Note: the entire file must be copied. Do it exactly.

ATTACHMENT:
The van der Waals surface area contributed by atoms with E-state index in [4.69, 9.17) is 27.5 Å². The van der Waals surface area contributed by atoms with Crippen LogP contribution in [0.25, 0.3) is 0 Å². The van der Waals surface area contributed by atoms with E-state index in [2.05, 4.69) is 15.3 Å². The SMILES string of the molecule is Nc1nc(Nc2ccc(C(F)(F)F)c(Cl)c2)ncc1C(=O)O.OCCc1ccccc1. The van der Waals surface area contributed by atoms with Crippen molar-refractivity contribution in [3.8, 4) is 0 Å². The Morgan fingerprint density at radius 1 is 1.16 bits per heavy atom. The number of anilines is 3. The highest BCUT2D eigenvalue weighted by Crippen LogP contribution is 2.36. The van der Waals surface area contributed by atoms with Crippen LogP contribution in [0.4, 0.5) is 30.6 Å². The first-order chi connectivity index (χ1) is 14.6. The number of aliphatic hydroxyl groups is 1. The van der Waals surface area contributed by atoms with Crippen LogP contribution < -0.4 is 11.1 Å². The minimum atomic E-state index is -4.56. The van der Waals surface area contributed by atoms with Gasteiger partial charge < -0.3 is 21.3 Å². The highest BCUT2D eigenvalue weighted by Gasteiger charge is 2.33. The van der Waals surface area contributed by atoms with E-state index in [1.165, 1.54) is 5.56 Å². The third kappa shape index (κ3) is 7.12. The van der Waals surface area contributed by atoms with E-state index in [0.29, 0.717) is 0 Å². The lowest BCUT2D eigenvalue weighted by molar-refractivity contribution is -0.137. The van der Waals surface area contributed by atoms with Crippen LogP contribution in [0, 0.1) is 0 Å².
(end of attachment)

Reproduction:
The van der Waals surface area contributed by atoms with E-state index in [4.69, 9.17) is 27.5 Å². The van der Waals surface area contributed by atoms with Crippen LogP contribution in [0.25, 0.3) is 0 Å². The van der Waals surface area contributed by atoms with E-state index in [2.05, 4.69) is 15.3 Å². The SMILES string of the molecule is Nc1nc(Nc2ccc(C(F)(F)F)c(Cl)c2)ncc1C(=O)O.OCCc1ccccc1. The van der Waals surface area contributed by atoms with Crippen molar-refractivity contribution in [3.8, 4) is 0 Å². The Morgan fingerprint density at radius 1 is 1.16 bits per heavy atom. The number of anilines is 3. The highest BCUT2D eigenvalue weighted by Crippen LogP contribution is 2.36. The van der Waals surface area contributed by atoms with Crippen LogP contribution in [0.4, 0.5) is 30.6 Å². The first-order chi connectivity index (χ1) is 14.6. The number of aliphatic hydroxyl groups is 1. The van der Waals surface area contributed by atoms with Crippen LogP contribution < -0.4 is 11.1 Å². The minimum atomic E-state index is -4.56. The van der Waals surface area contributed by atoms with Gasteiger partial charge < -0.3 is 21.3 Å². The highest BCUT2D eigenvalue weighted by Gasteiger charge is 2.33. The van der Waals surface area contributed by atoms with E-state index in [1.165, 1.54) is 5.56 Å². The third kappa shape index (κ3) is 7.12. The van der Waals surface area contributed by atoms with E-state index in [0.29, 0.717) is 0 Å². The lowest BCUT2D eigenvalue weighted by molar-refractivity contribution is -0.137. The van der Waals surface area contributed by atoms with Crippen LogP contribution in [0, 0.1) is 0 Å².